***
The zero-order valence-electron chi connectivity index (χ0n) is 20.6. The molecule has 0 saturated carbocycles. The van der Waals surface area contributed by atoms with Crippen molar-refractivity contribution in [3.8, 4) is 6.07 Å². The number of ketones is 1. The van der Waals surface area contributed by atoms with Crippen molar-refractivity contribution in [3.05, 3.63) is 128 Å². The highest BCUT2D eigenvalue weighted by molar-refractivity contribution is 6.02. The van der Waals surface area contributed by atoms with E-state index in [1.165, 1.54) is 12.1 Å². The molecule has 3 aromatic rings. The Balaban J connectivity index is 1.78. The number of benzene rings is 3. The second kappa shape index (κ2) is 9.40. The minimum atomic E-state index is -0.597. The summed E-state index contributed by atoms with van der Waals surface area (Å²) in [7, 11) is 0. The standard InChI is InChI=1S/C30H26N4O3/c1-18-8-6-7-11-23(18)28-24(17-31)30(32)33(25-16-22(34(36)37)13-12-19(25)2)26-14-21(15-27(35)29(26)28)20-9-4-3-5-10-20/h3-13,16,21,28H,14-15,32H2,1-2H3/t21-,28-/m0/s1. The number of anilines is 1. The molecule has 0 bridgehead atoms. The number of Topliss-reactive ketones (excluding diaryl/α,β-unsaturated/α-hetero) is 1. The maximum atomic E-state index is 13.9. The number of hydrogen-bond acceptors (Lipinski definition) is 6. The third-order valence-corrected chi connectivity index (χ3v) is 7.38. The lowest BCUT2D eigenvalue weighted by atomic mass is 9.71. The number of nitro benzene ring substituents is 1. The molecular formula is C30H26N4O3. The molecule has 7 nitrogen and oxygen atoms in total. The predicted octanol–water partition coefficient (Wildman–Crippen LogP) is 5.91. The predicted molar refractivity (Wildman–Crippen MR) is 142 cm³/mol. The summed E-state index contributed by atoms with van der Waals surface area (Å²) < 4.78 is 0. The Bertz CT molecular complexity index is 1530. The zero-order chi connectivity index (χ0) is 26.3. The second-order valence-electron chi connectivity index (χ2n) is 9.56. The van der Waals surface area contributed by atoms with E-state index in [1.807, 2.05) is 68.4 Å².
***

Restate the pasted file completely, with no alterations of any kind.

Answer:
The zero-order valence-electron chi connectivity index (χ0n) is 20.6. The molecule has 0 saturated carbocycles. The van der Waals surface area contributed by atoms with Crippen molar-refractivity contribution in [3.8, 4) is 6.07 Å². The number of ketones is 1. The van der Waals surface area contributed by atoms with Crippen molar-refractivity contribution in [3.05, 3.63) is 128 Å². The highest BCUT2D eigenvalue weighted by molar-refractivity contribution is 6.02. The van der Waals surface area contributed by atoms with E-state index in [1.165, 1.54) is 12.1 Å². The molecule has 3 aromatic rings. The Balaban J connectivity index is 1.78. The number of benzene rings is 3. The second kappa shape index (κ2) is 9.40. The minimum atomic E-state index is -0.597. The summed E-state index contributed by atoms with van der Waals surface area (Å²) in [7, 11) is 0. The standard InChI is InChI=1S/C30H26N4O3/c1-18-8-6-7-11-23(18)28-24(17-31)30(32)33(25-16-22(34(36)37)13-12-19(25)2)26-14-21(15-27(35)29(26)28)20-9-4-3-5-10-20/h3-13,16,21,28H,14-15,32H2,1-2H3/t21-,28-/m0/s1. The number of anilines is 1. The molecule has 0 bridgehead atoms. The number of Topliss-reactive ketones (excluding diaryl/α,β-unsaturated/α-hetero) is 1. The maximum atomic E-state index is 13.9. The number of hydrogen-bond acceptors (Lipinski definition) is 6. The third-order valence-corrected chi connectivity index (χ3v) is 7.38. The lowest BCUT2D eigenvalue weighted by atomic mass is 9.71. The number of nitro benzene ring substituents is 1. The molecular formula is C30H26N4O3. The molecule has 7 nitrogen and oxygen atoms in total. The predicted octanol–water partition coefficient (Wildman–Crippen LogP) is 5.91. The predicted molar refractivity (Wildman–Crippen MR) is 142 cm³/mol. The summed E-state index contributed by atoms with van der Waals surface area (Å²) < 4.78 is 0. The Bertz CT molecular complexity index is 1530. The zero-order chi connectivity index (χ0) is 26.3. The second-order valence-electron chi connectivity index (χ2n) is 9.56. The van der Waals surface area contributed by atoms with E-state index in [1.807, 2.05) is 68.4 Å².